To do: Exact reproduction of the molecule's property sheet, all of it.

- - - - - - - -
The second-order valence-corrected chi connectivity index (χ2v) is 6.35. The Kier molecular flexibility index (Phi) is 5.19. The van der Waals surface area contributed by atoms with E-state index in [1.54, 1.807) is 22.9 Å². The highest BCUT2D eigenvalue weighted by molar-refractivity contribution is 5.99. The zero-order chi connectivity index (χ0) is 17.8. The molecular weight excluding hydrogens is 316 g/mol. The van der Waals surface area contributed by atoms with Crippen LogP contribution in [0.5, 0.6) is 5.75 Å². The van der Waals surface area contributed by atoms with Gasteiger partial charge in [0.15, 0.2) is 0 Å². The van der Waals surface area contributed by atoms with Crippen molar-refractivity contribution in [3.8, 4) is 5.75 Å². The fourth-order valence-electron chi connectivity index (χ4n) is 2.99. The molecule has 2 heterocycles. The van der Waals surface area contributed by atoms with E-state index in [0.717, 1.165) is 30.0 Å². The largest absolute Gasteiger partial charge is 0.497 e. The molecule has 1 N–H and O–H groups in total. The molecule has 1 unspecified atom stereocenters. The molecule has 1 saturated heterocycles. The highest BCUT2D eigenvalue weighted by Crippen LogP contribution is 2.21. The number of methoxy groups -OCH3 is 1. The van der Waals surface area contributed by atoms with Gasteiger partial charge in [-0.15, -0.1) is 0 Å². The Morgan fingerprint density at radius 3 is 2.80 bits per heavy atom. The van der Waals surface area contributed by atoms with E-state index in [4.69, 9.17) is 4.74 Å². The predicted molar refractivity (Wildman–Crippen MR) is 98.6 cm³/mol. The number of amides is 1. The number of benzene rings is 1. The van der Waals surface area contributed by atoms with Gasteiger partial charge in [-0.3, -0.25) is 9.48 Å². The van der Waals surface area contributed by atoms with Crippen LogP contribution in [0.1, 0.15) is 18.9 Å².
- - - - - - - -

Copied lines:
The second-order valence-corrected chi connectivity index (χ2v) is 6.35. The Kier molecular flexibility index (Phi) is 5.19. The van der Waals surface area contributed by atoms with E-state index in [1.54, 1.807) is 22.9 Å². The highest BCUT2D eigenvalue weighted by molar-refractivity contribution is 5.99. The zero-order chi connectivity index (χ0) is 17.8. The molecular weight excluding hydrogens is 316 g/mol. The van der Waals surface area contributed by atoms with Crippen LogP contribution in [0.5, 0.6) is 5.75 Å². The van der Waals surface area contributed by atoms with Gasteiger partial charge in [0.15, 0.2) is 0 Å². The van der Waals surface area contributed by atoms with Crippen molar-refractivity contribution in [3.8, 4) is 5.75 Å². The fourth-order valence-electron chi connectivity index (χ4n) is 2.99. The molecule has 2 heterocycles. The van der Waals surface area contributed by atoms with E-state index in [0.717, 1.165) is 30.0 Å². The largest absolute Gasteiger partial charge is 0.497 e. The molecule has 1 N–H and O–H groups in total. The molecule has 1 unspecified atom stereocenters. The molecule has 1 saturated heterocycles. The highest BCUT2D eigenvalue weighted by Crippen LogP contribution is 2.21. The number of methoxy groups -OCH3 is 1. The van der Waals surface area contributed by atoms with Gasteiger partial charge in [-0.15, -0.1) is 0 Å². The Morgan fingerprint density at radius 3 is 2.80 bits per heavy atom. The van der Waals surface area contributed by atoms with E-state index in [4.69, 9.17) is 4.74 Å². The predicted molar refractivity (Wildman–Crippen MR) is 98.6 cm³/mol. The number of amides is 1. The number of benzene rings is 1. The van der Waals surface area contributed by atoms with Gasteiger partial charge in [-0.3, -0.25) is 9.48 Å². The van der Waals surface area contributed by atoms with Crippen LogP contribution in [0.1, 0.15) is 18.9 Å².